What are you reading?

A weekly look over the shoulders of our scholar-reviewers

February 10, 2011

Woody Caan, professor of public health at Anglia Ruskin University, is reading Psychosis: Stories of Recovery and Hope (Quay Books, 2011), edited by Hannah Cordle, Jane Fradgley, Jerome Carson, Frank Holloway and Paul Richards. "Inside its thin introductory 'shell' about severe mental illness, the pearls inside this book are first-hand accounts of recovery from the disease most likely to evoke fear and stigma in the UK. Each recovery is unique, but all inspired me with hope. These stories make good reading for patients and clinicians alike."

Sally Feldman is dean, School of Media, Arts and Design, University of Westminster. "Two recent novels illuminate environmental disaster as a counterpoint to disintegrating personal relationships. Betrayals in love are matched by betrayals of ideals. Ian McEwan's fine satire Solar (Jonathan Cape, 2010) features the irrepressible womanising physicist Michael Beard, caught up in planet-saving politics while secretly loathing even the term 'the planet'. Jonathan Franzen, in Freedom (Fourth Estate, 2010), forensically analyses the collapse of a seemingly liberal family. Patty founders on her quest for perfection while environmentalist Walter despises his capitalist son until his own green credentials are compromised. Both novels kept me absorbed, thinking and worrying."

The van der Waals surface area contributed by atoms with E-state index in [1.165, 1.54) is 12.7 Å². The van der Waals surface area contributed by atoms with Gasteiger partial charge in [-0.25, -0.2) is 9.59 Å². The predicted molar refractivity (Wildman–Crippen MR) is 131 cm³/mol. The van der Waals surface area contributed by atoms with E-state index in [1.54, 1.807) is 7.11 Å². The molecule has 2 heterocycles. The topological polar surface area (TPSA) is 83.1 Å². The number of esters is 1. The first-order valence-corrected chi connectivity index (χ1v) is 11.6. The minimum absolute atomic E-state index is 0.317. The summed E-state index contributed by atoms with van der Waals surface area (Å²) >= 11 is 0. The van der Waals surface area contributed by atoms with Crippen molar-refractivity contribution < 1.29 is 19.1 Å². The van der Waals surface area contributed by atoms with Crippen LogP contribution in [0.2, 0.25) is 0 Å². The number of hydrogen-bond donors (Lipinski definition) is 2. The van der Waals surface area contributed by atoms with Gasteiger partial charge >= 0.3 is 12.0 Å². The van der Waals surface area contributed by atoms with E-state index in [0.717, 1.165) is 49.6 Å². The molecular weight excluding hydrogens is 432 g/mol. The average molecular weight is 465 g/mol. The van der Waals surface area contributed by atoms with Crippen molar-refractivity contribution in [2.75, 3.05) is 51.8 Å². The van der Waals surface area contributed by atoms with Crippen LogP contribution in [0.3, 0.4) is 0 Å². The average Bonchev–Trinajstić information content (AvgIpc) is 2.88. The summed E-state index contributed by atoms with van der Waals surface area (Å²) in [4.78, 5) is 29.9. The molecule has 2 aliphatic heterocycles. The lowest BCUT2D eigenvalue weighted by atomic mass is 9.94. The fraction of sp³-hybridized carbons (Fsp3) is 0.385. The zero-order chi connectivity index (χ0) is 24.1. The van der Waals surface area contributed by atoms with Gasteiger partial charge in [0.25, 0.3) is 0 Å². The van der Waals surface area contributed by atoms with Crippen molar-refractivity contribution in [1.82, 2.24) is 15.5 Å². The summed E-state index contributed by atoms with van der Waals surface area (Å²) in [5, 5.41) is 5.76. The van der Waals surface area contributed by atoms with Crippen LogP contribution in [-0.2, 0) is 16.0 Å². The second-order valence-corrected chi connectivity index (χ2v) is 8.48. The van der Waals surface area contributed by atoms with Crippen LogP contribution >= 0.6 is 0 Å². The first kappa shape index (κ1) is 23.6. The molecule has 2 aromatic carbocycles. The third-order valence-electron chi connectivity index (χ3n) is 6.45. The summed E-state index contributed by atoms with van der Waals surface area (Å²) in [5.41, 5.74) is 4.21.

Rumy Hasan, senior lecturer in the Science and Technology Policy Research Unit, University of Sussex, is reading Paul Cliteur's The Secular Outlook: In Defense of Moral and Political Secularism (Wiley-Blackwell, 2010). "A robust defence of the Enlightenment tradition and a must-read for those concerned by the corrosive aspects of religion on society. Especially valuable are two chapters on 'freethought' (criticism of religion and freedom of expression), and the final chapter on moral and political secularism provides much food for thought."

Peter J. Smith, reader in Renaissance literature, Nottingham Trent University, is reading David Sedaris' Santaland Diaries (Victor Gollancz, 1999). "These essays are a wry mixture of autobiography, reportage and cultural critique. Sedaris' account of being employed as one of Santa's helpers at Macy's is an acerbic, frequently hilarious condemnation of the melancholy induced by voracious American materialism. 'I'm afraid I won't be able to provide the grinding enthusiasm Santa is asking for. I think I'll be a low-key sort of an elf.'"

Gary Thomas, professor of education, University of Birmingham, is reading Martin Gardner's The Night Is Large: Collected Essays, 1938-1995 (St Martin's Press, 1996). "The word 'polymath' might have been invented for Gardner: mathematician, economist, literary critic, physicist. And he wrote beautifully. He died last year and this is a tribute to his genius. He lets you draw a line between pseudoscience and scientism, reminding you - ever so gently - about the danger of seeing pattern where there is none."

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